Search Blog  

Newsletter Subscription
* indicates required field
*
*
Captcha



Blog Archive
 

Let Your Children Send Off their Loved Ones with a Sweet Gesture

Category: 

Bereavement Relief

Posted On: Apr 03, 2017

Let Your Children Send Off their Loved Ones with a Sweet Gesture

Death is a difficult concept for children to understand. Up to a certain age, the idea of forever is abstract and time itself is elastic and malleable. Kids don't always grasp the permanency of death. To say that a loved one is asleep, on a trip, or even visiting the angels is a lovely, gentle way to introduce younger children to the idea of death and dying, but those descriptions don't paint clear pictures of what's actually happening. To help your child comprehend what it means when someone passes away, introduce a gesture or activity to help explain what death means and to say a personal goodbye to the friend or family member.

Send a Message in a Bottle

Ask your little one to write down a message to her or his loved one. Your child can address the letter to the deceased personally, or you can write for her or him if need be. The nature of the letter is to say goodbye, but you can also use it to help your kid understand that grandma, Aunt Mary, or Billy from down the street is dead and won't be around any longer. It's that permanency that typically eludes younger kids, and that's also why you have to be so careful about the language you use when explaining death. At any rate, in framing the letter with your child, you can explain to her or him that s/he won't see the departed again, but that they live on in memory.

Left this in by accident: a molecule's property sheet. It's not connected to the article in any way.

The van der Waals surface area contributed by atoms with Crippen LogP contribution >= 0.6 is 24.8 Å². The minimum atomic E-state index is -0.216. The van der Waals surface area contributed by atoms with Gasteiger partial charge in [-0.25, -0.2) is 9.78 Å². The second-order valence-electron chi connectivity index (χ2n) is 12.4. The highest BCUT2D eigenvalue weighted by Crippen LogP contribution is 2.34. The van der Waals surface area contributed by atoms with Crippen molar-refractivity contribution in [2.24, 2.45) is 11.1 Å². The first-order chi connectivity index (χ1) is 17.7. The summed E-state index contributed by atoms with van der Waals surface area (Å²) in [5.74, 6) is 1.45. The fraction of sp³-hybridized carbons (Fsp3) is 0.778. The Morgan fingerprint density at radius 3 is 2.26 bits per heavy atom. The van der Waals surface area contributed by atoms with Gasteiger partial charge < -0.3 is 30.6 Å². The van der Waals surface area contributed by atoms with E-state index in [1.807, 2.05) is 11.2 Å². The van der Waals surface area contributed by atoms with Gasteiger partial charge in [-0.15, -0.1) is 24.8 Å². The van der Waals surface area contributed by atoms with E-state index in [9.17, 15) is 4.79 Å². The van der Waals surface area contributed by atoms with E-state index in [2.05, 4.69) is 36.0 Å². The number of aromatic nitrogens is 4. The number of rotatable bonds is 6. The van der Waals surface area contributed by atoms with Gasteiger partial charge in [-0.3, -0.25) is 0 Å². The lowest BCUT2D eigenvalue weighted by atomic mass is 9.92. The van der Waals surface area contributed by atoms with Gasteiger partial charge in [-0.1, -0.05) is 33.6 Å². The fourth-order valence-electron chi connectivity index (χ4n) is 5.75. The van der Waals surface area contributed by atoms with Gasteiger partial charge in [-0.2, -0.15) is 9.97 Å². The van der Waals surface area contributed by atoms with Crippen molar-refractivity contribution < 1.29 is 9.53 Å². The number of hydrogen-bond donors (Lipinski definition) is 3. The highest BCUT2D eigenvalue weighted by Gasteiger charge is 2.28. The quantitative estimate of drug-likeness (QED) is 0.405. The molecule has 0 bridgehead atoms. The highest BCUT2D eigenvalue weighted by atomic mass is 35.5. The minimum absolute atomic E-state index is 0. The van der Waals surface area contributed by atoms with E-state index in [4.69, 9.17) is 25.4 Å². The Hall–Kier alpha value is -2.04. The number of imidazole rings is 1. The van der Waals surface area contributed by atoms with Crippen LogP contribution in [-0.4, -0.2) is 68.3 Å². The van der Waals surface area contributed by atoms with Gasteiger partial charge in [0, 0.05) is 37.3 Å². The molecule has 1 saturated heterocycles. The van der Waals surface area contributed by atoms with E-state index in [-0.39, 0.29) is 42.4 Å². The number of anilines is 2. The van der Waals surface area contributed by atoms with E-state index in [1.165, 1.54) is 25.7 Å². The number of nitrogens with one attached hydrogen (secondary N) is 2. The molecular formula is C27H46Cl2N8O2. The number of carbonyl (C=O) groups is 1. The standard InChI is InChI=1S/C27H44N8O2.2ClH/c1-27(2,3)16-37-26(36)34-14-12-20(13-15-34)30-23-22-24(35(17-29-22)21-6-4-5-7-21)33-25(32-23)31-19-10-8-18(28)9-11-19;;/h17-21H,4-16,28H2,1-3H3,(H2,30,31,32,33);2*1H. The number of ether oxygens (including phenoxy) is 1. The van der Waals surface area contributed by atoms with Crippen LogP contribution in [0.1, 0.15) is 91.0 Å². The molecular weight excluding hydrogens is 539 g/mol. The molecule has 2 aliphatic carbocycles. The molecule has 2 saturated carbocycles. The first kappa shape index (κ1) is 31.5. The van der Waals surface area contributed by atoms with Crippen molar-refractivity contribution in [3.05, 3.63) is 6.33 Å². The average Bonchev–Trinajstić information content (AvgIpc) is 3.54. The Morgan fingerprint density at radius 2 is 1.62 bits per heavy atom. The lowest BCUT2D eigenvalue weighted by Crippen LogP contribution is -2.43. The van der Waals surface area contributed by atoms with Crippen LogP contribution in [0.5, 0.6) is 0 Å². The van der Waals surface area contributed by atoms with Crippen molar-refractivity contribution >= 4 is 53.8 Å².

Afterward, pop the letter in a bottle and then do whatever you like—although throwing it in a body of water is best, of course, symbolically speaking. However, even if you use another receptacle and your child chooses to place it in a meaningful spot, the sentiment remains the same.

Release a Balloon into the Sky

A letter is emotional and sometimes complex. In contrast, a balloon is simple—or so it seems. You may want to invite your kid to release a balloon, thereby “sending” it to the deceased, and you can explain that just as the balloon is gone, so is the departed. The balloon is going where her or his loved one went, a place s/he simply can't go. Depending on your religion, you might even say that the balloon is floating toward your child's loved one in heaven.

Plant Something in Memory

It's beneficial to have a place to visit, something in the real world, as well. Planting something, whether it's a single tree, a decorative bush, the deceased's favorite flower, or a memorial garden, gives your child something to nurture. You can explain that just as the plants live, so too will her or his loved one live on in her or his heart and memory.

It's useful to take advantage of any tools at your disposal to help children understand, and consequently cope with, death. Do you know of any other thoughtful or meaningful gestures?